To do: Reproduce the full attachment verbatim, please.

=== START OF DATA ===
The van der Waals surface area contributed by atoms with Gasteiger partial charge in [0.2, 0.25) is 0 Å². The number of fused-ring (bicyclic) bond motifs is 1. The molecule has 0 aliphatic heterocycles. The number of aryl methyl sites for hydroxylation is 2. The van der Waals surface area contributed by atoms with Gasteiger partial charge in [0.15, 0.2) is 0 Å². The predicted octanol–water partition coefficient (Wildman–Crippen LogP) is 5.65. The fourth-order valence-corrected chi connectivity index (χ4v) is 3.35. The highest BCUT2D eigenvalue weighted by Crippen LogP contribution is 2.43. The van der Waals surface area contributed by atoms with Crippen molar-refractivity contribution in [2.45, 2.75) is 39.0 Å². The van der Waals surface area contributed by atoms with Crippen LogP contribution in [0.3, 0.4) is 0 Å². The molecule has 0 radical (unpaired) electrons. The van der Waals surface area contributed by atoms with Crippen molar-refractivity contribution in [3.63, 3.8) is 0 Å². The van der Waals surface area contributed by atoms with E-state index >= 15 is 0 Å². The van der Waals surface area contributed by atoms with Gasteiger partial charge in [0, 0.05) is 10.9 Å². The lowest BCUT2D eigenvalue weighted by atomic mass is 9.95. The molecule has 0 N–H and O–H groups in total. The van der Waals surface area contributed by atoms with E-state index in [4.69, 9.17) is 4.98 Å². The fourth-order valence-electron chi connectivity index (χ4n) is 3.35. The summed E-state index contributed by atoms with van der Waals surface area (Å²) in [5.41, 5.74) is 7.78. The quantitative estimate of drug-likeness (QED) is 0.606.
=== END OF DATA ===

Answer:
The van der Waals surface area contributed by atoms with Gasteiger partial charge in [0.2, 0.25) is 0 Å². The number of fused-ring (bicyclic) bond motifs is 1. The molecule has 0 aliphatic heterocycles. The number of aryl methyl sites for hydroxylation is 2. The van der Waals surface area contributed by atoms with Gasteiger partial charge in [0.15, 0.2) is 0 Å². The predicted octanol–water partition coefficient (Wildman–Crippen LogP) is 5.65. The fourth-order valence-corrected chi connectivity index (χ4v) is 3.35. The highest BCUT2D eigenvalue weighted by Crippen LogP contribution is 2.43. The van der Waals surface area contributed by atoms with Crippen molar-refractivity contribution in [2.45, 2.75) is 39.0 Å². The van der Waals surface area contributed by atoms with Crippen LogP contribution in [0.3, 0.4) is 0 Å². The molecule has 0 radical (unpaired) electrons. The van der Waals surface area contributed by atoms with Crippen molar-refractivity contribution in [3.63, 3.8) is 0 Å². The van der Waals surface area contributed by atoms with E-state index >= 15 is 0 Å². The van der Waals surface area contributed by atoms with Gasteiger partial charge in [0, 0.05) is 10.9 Å². The lowest BCUT2D eigenvalue weighted by atomic mass is 9.95. The molecule has 0 N–H and O–H groups in total. The van der Waals surface area contributed by atoms with E-state index in [4.69, 9.17) is 4.98 Å². The fourth-order valence-electron chi connectivity index (χ4n) is 3.35. The summed E-state index contributed by atoms with van der Waals surface area (Å²) in [5.41, 5.74) is 7.78. The quantitative estimate of drug-likeness (QED) is 0.606.